An immersion in modern stained glass art in Champagne


ChampagneShopping and French Savoir FaireCultural Heritage

Détail d’un vitrail de l’église de Serqueux inspiré de cellules végétales de bois
© Christophe Deschanel - Détail d’un vitrail de l’église de Serqueux inspiré de cellules végétales de bois

Reading time: 0 minPublished on 22 March 2024, updated on 15 April 2024

Also known for its stained glass, Champagne is one of the best French regions for the craft. A centuries-old tradition elevated to an art form, the stained glass craft is in better shape than ever. How did this art form managed manage to keep up up with and draw inspiration from modern creativity? Are the same techniques still used today? Here we meet Flavie Serrière Vincent-Petit, a stained glass restorer and designer based in Troyes.

How would you describe your work?

I’m reminded of Jean Lafond’s definition: “Stained glass is a decorative composition whose effect is based in the translucency of its material ou medium (...) the main component of which is still glass.” It’s broad enough to include stained glass windows from the Middle Ages to contemporary designs. Stained glass is also often about the combination of materials: glass, metal work, and sometimes lead. There’s another definition I really like, by Vitellion, a Germanic monk: stained glass is the medium that transforms worldly light into divine light.

Is there any connection between your work as a restorer and as a designer?

Each feeds into the other. When you’re restoring stained glass, you’re really at the service of the old piece, returning its legibility while respecting its authenticity. It’s a very calm, meditative experience. When you’re making your own, it’s a lot more stressful, because you’re taking a risk. Ancient stained glass is a huge source of inspiration for my designs, which are based on the techniques and iconography of the past, but from a totally new point of view. Ancient stained glass is a springboard for my own creativity.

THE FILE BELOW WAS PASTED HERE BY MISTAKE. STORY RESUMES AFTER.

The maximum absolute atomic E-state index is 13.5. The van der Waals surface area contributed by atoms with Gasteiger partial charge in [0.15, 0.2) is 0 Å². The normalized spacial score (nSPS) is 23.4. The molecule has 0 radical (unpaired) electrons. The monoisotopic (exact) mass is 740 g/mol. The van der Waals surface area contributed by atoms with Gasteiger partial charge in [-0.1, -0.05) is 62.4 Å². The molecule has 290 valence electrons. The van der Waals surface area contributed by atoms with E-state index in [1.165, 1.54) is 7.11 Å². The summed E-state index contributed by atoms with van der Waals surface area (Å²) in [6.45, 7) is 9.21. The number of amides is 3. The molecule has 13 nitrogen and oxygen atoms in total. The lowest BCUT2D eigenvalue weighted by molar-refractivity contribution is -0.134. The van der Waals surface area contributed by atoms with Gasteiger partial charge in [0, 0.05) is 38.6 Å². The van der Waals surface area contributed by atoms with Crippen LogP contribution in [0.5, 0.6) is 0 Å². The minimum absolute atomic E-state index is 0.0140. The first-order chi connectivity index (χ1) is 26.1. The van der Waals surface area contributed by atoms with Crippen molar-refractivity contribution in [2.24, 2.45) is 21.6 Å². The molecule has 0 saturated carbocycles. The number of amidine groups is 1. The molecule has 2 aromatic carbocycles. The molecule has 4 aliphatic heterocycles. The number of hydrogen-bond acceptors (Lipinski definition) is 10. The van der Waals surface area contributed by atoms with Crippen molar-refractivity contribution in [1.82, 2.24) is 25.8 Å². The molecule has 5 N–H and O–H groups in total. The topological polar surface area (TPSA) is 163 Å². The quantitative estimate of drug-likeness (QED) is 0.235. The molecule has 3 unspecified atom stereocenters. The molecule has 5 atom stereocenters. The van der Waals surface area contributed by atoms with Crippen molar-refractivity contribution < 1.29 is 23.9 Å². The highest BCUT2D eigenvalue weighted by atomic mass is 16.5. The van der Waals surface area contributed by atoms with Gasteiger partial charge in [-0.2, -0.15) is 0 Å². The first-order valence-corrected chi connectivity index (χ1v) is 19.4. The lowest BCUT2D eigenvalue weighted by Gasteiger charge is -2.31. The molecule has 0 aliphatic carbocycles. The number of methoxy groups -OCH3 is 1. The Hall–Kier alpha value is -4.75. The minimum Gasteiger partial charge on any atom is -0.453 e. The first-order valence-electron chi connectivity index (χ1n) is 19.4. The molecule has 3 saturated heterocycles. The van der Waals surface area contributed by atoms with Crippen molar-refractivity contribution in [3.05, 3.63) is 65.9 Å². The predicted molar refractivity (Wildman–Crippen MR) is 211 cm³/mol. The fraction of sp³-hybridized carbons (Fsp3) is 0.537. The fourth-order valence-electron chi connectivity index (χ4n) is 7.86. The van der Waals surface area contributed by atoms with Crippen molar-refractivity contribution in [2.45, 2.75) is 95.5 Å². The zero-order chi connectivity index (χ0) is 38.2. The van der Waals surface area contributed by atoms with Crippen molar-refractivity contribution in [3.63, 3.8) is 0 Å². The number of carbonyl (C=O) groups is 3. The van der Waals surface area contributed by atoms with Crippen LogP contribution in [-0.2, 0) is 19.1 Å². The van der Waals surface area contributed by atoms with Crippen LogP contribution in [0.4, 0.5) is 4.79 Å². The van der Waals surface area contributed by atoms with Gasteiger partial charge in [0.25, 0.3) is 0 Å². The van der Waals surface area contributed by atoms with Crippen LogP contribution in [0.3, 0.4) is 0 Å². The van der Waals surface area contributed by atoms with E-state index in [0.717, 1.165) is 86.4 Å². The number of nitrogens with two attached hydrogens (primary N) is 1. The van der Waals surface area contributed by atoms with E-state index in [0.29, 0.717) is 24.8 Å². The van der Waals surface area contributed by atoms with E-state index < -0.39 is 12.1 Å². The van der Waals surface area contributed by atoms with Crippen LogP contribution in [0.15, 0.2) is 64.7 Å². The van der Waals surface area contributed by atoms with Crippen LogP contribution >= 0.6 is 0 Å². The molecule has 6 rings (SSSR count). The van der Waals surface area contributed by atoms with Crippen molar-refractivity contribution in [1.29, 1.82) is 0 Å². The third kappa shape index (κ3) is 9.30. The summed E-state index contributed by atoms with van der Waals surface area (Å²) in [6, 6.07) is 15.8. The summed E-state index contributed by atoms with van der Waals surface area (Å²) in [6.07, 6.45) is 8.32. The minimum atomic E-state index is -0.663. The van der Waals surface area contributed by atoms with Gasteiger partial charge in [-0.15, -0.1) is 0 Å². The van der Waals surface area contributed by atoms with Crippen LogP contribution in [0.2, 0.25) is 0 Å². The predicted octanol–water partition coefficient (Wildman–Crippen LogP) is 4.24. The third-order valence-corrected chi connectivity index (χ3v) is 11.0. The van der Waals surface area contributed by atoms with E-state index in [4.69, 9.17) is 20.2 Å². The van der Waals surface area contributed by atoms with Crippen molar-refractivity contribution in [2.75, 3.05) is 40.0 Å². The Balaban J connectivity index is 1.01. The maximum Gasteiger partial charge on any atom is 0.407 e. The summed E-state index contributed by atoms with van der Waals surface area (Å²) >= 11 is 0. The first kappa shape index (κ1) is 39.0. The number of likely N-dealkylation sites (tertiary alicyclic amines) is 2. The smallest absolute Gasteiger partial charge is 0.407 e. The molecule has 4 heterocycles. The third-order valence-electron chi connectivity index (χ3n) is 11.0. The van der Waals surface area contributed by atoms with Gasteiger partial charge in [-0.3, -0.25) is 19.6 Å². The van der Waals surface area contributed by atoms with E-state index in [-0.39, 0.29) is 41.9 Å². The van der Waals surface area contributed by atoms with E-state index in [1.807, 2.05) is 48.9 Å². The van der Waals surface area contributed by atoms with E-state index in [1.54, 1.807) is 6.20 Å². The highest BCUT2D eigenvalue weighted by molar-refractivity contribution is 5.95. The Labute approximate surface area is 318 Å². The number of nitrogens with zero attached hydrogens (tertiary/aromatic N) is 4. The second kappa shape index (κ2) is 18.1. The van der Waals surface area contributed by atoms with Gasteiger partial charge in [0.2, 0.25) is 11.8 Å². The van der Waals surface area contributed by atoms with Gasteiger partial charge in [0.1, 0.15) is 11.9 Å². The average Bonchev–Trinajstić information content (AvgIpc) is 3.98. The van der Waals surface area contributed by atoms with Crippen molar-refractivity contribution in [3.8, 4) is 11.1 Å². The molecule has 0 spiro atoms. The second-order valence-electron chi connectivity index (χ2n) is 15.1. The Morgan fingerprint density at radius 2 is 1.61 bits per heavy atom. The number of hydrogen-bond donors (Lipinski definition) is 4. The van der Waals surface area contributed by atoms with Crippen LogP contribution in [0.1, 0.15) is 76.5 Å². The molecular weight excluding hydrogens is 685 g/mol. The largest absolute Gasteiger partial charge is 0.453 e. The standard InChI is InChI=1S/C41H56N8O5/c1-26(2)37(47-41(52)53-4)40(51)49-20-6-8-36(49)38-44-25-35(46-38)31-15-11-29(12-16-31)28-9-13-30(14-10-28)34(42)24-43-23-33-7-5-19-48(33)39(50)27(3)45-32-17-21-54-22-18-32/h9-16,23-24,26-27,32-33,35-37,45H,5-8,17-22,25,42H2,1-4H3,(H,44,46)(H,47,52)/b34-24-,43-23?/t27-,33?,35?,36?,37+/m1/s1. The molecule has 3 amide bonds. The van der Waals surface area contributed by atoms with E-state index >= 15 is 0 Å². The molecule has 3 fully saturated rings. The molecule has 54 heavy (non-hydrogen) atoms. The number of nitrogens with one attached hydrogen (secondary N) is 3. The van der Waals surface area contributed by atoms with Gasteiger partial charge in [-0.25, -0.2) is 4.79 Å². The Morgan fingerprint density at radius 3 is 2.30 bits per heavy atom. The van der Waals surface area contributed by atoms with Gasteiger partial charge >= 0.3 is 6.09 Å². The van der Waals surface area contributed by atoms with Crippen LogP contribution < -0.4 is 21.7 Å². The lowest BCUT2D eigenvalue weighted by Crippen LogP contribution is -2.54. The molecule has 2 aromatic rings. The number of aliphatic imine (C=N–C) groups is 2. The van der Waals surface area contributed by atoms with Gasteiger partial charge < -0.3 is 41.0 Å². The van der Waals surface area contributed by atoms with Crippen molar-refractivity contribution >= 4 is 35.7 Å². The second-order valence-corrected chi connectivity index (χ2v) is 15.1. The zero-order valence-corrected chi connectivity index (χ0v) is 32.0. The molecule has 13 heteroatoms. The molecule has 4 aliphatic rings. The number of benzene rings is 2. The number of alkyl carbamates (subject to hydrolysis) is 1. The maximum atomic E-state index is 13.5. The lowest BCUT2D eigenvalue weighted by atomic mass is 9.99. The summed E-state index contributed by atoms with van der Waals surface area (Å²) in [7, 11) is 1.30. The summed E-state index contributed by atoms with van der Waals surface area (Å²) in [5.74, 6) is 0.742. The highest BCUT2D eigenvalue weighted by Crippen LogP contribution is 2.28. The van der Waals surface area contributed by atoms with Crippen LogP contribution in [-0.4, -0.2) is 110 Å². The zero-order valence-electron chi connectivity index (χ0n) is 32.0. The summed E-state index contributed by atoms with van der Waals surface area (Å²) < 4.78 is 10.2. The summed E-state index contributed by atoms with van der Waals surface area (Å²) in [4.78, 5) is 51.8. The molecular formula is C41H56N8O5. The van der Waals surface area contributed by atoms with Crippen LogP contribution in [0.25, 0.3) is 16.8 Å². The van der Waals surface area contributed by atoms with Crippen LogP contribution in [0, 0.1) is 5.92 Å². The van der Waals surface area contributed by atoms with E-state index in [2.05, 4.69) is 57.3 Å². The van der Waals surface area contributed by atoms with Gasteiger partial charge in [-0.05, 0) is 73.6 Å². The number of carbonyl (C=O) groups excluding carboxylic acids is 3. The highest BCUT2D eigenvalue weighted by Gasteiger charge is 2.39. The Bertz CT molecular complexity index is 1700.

What is the difference between ancient and modern stained glass?

I’m not sure there is one. I use traditional techniques in my artistic concepts. When used in contemporary designs, artwork and buildings, all of this ancient culture alters the way in which we perceive and approach things.

Matisse, Chagall, Soulages, Benzaken, Raysse… How are artists making use of stained glass?

One of the defects of contemporary stained glass is the desire to turn it into a uniformly opaque canvas, negating the transparent medium instead of playing with it, which is the very essence of stained glass art: the confrontation between opacity, opalescence, and transparency. A medium that is transparent on both sides can be very unnerving. It can, like in the 19th century, create a veneer effect, of artwork on the windows, rather than stained glass that complements the architecture. This “complementary” aspect is forgotten, whereas its actually the very essence of stained glass. What I am interested in is light. There’s no stained glass without architecture, and it is the architectural constraints that we use to create spaces bathed in light. Something is lost if there’s no dialogue between the stained glass and the architecture.

Zoom in:

  • "Chagall, Soulages, Benzaken… contemporary stained glass": An exhibition organised in Paris in 2015 by the Cité de l’architecture et du patrimoine.
  • To admire Flavie Serrière Vincent-Petit’s work first-hand, visit the sides of the church in Serqueux, or the Aube regional council and government buildings in Fey-en-Haye in Meurthe-et-Moselle.
  • Discover Troyes
  • Plan your trip to Champagne

By Redazione

The magazine of the destination unravels an unexpected France that revisits tradition and cultivates creativity. A France far beyond what you can imagine…

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